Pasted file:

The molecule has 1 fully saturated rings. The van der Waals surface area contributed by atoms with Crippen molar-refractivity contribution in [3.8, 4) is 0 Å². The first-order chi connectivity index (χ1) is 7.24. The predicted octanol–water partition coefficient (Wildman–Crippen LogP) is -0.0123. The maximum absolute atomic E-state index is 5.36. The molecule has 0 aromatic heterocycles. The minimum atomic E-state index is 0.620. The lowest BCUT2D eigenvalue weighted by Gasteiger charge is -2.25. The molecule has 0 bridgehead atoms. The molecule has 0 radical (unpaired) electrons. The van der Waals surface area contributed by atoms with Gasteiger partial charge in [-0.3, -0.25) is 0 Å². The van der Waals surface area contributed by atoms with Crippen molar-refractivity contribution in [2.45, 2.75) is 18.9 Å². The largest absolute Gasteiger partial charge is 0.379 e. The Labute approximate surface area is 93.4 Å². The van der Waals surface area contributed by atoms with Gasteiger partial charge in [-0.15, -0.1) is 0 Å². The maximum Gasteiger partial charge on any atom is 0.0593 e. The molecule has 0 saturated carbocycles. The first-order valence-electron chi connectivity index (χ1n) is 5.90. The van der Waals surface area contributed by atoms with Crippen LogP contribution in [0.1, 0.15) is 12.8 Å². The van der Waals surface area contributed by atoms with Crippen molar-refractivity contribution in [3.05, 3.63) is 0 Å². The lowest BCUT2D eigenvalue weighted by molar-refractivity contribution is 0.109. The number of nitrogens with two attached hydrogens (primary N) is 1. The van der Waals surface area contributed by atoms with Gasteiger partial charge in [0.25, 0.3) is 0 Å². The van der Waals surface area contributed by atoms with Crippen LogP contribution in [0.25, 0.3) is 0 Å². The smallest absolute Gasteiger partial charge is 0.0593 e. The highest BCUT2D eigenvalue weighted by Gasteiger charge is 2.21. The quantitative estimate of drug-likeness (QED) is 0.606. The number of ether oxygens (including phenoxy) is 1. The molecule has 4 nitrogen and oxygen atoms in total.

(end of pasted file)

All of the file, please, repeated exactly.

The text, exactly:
The molecule has 1 fully saturated rings. The van der Waals surface area contributed by atoms with Crippen molar-refractivity contribution in [3.8, 4) is 0 Å². The first-order chi connectivity index (χ1) is 7.24. The predicted octanol–water partition coefficient (Wildman–Crippen LogP) is -0.0123. The maximum absolute atomic E-state index is 5.36. The molecule has 0 aromatic heterocycles. The minimum atomic E-state index is 0.620. The lowest BCUT2D eigenvalue weighted by Gasteiger charge is -2.25. The molecule has 0 bridgehead atoms. The molecule has 0 radical (unpaired) electrons. The van der Waals surface area contributed by atoms with Gasteiger partial charge in [-0.3, -0.25) is 0 Å². The van der Waals surface area contributed by atoms with Crippen molar-refractivity contribution in [2.45, 2.75) is 18.9 Å². The largest absolute Gasteiger partial charge is 0.379 e. The Labute approximate surface area is 93.4 Å². The van der Waals surface area contributed by atoms with Gasteiger partial charge in [-0.15, -0.1) is 0 Å². The maximum Gasteiger partial charge on any atom is 0.0593 e. The molecule has 0 saturated carbocycles. The first-order valence-electron chi connectivity index (χ1n) is 5.90. The van der Waals surface area contributed by atoms with Crippen LogP contribution in [0.1, 0.15) is 12.8 Å². The van der Waals surface area contributed by atoms with Crippen molar-refractivity contribution in [3.05, 3.63) is 0 Å². The lowest BCUT2D eigenvalue weighted by molar-refractivity contribution is 0.109. The number of nitrogens with two attached hydrogens (primary N) is 1. The van der Waals surface area contributed by atoms with Gasteiger partial charge in [0.25, 0.3) is 0 Å². The van der Waals surface area contributed by atoms with Crippen LogP contribution in [0.25, 0.3) is 0 Å². The smallest absolute Gasteiger partial charge is 0.0593 e. The highest BCUT2D eigenvalue weighted by Gasteiger charge is 2.21. The quantitative estimate of drug-likeness (QED) is 0.606. The number of ether oxygens (including phenoxy) is 1. The molecule has 4 nitrogen and oxygen atoms in total.